Thursday, July 17, 2014

Liquid Theology, Part 2

Another aspect of the theology of liquid that I thought worth exploring was liquid's role in the natural order of world. We looked at the concept of vessels and how the can be filled and poured. We also looked at grace being liquid-like.

And hope confoundeth not: because the charity of God is poured forth in our hearts,
by the Holy Ghost, who is given to us. For why did Christ, when as yet we were weak,
according to the time, die for the ungodly? For scarce for a just man will one die;
yet perhaps for a good man some one would dare to die. But God commendeth his charity towards us;
because when as yet we were sinners, according to the time, Christ died for us;
much more therefore, being now justified by his blood,
shall we be saved from wrath through him. -Romans 5:5-9

In the natural world, this still holds true. Grace is poured over the earth as is rain, and it affects different areas differently.

That you may be the children of your Father who is in heaven, who maketh his sun to rise upon the good, and bad, and raineth upon the just and the unjust. -Matthew 5:45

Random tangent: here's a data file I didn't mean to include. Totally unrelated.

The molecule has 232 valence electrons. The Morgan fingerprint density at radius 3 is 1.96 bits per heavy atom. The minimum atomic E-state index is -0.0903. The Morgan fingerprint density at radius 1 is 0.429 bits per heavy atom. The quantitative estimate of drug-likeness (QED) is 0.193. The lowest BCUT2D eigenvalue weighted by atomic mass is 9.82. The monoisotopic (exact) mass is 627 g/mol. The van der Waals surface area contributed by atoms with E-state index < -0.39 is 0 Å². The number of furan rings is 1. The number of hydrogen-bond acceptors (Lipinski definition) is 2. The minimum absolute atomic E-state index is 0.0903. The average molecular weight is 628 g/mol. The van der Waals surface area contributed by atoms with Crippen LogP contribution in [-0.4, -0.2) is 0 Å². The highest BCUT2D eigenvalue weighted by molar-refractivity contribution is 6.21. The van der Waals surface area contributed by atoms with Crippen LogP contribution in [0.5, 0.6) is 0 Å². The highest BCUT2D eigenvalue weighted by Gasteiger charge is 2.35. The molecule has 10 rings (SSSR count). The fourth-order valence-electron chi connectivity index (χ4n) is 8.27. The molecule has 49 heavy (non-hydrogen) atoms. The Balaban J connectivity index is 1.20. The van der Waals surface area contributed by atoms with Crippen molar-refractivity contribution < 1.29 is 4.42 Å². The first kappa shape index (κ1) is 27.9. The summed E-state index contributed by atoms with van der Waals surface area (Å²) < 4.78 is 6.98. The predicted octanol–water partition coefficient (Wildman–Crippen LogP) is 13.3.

The diverse beauty of nature speaks to this spiritual reality. Just as God blesses some more than others, so other have the ability to use these blessings differently.

For example, deep in the heart of the Amazon, lots of rain falls down year-round. The area is absolutely teeming with life, and very different kinds of life at that. But in, say, Nevada, rain is more sparse. The area has a different horizon, a different sort of beauty. It's a beauty more open and wide, rich in deep shades of red and orange (unlike the rich green of the Amazon).

The Amazon and the desert are both stunningly beautiful places. What sets apart the type of beauty is the amount of rain that falls.

And so too it is with humans. Different people receive different amounts of grace ("rain"), and just as importantly, different types of grace.

One day it started raining, and it didn't quit for four months.
We been through every kind of rain there is.
Little bitty stingin' rain... and big ol' fat rain. Rain that flew in sideways.
And sometimes rain even seemed to come straight up from underneath.
Shoot, it even rained at night...

Maybe this is part of the reason why the sin of envy is so damaging. For the desert to receive as much rain as the jungle would be to destroy it, washing away the scenic beauty and fragile stillness of the arid landscape. And if the jungle were given the cactus and the horned lizard, the gifts would surely die. We were created to be unique before God, our own work of art. Our gifts are own own, just as each climate and country has specific gifts unique unto it. Heck, just in Florida you can see the vast array of different gifts and areas. Should the Everglades wish they were Panama City? Would South Beach benefit from receiving the trees of Jacksonville?

I will praise thee, for thou art fearfully magnified: wonderful are thy works, and my soul knoweth right well. -Psalm 139:14 (translated out of Douay-Rheims: I praise you for I am fearfully and wonderfully made.)